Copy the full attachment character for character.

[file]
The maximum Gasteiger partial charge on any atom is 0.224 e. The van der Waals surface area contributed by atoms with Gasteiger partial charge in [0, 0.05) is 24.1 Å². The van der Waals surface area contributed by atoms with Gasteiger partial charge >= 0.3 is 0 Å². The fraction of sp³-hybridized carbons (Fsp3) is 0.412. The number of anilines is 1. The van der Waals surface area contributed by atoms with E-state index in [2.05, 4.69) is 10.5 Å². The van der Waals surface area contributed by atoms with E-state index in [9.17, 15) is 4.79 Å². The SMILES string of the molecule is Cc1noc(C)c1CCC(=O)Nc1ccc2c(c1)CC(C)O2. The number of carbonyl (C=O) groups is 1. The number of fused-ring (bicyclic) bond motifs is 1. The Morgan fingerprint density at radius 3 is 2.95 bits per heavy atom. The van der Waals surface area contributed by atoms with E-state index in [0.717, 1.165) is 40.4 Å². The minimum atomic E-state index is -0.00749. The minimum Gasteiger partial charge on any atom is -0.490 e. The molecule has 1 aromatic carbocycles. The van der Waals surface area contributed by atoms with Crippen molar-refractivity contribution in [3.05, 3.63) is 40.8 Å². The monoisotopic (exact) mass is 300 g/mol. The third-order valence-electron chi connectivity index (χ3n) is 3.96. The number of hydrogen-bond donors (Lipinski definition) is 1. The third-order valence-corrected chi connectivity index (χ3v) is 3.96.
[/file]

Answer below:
The maximum Gasteiger partial charge on any atom is 0.224 e. The van der Waals surface area contributed by atoms with Gasteiger partial charge in [0, 0.05) is 24.1 Å². The van der Waals surface area contributed by atoms with Gasteiger partial charge >= 0.3 is 0 Å². The fraction of sp³-hybridized carbons (Fsp3) is 0.412. The number of anilines is 1. The van der Waals surface area contributed by atoms with E-state index in [2.05, 4.69) is 10.5 Å². The van der Waals surface area contributed by atoms with E-state index in [9.17, 15) is 4.79 Å². The SMILES string of the molecule is Cc1noc(C)c1CCC(=O)Nc1ccc2c(c1)CC(C)O2. The number of carbonyl (C=O) groups is 1. The number of fused-ring (bicyclic) bond motifs is 1. The Morgan fingerprint density at radius 3 is 2.95 bits per heavy atom. The van der Waals surface area contributed by atoms with E-state index in [0.717, 1.165) is 40.4 Å². The minimum atomic E-state index is -0.00749. The minimum Gasteiger partial charge on any atom is -0.490 e. The molecule has 1 aromatic carbocycles. The van der Waals surface area contributed by atoms with Crippen molar-refractivity contribution in [3.05, 3.63) is 40.8 Å². The monoisotopic (exact) mass is 300 g/mol. The third-order valence-electron chi connectivity index (χ3n) is 3.96. The number of hydrogen-bond donors (Lipinski definition) is 1. The third-order valence-corrected chi connectivity index (χ3v) is 3.96.